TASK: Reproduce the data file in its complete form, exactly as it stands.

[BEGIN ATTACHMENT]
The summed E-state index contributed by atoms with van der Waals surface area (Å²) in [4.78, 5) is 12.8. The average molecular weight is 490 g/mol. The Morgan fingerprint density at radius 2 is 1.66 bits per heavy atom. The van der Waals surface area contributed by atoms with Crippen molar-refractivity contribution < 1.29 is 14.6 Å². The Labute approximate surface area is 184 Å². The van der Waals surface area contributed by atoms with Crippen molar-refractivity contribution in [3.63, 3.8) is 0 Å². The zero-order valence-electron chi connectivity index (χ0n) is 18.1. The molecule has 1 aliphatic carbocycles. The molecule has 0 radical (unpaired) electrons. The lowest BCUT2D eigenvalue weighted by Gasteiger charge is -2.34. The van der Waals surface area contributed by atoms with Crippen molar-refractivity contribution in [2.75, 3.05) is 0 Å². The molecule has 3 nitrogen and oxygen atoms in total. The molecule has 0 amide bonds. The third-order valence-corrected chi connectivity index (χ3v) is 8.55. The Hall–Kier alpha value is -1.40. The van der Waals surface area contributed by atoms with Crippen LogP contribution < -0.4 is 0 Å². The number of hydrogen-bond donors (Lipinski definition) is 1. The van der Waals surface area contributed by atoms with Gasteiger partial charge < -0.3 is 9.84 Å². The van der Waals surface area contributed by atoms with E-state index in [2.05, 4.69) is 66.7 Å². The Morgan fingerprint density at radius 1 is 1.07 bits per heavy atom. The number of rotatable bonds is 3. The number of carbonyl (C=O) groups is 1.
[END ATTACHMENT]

The summed E-state index contributed by atoms with van der Waals surface area (Å²) in [4.78, 5) is 12.8. The average molecular weight is 490 g/mol. The Morgan fingerprint density at radius 2 is 1.66 bits per heavy atom. The van der Waals surface area contributed by atoms with Crippen molar-refractivity contribution < 1.29 is 14.6 Å². The Labute approximate surface area is 184 Å². The van der Waals surface area contributed by atoms with Crippen molar-refractivity contribution in [3.63, 3.8) is 0 Å². The zero-order valence-electron chi connectivity index (χ0n) is 18.1. The molecule has 1 aliphatic carbocycles. The molecule has 0 radical (unpaired) electrons. The lowest BCUT2D eigenvalue weighted by Gasteiger charge is -2.34. The van der Waals surface area contributed by atoms with Crippen molar-refractivity contribution in [2.75, 3.05) is 0 Å². The molecule has 3 nitrogen and oxygen atoms in total. The molecule has 0 amide bonds. The third-order valence-corrected chi connectivity index (χ3v) is 8.55. The Hall–Kier alpha value is -1.40. The van der Waals surface area contributed by atoms with Crippen LogP contribution < -0.4 is 0 Å². The number of hydrogen-bond donors (Lipinski definition) is 1. The van der Waals surface area contributed by atoms with Gasteiger partial charge < -0.3 is 9.84 Å². The van der Waals surface area contributed by atoms with E-state index in [2.05, 4.69) is 66.7 Å². The Morgan fingerprint density at radius 1 is 1.07 bits per heavy atom. The number of rotatable bonds is 3. The number of carbonyl (C=O) groups is 1.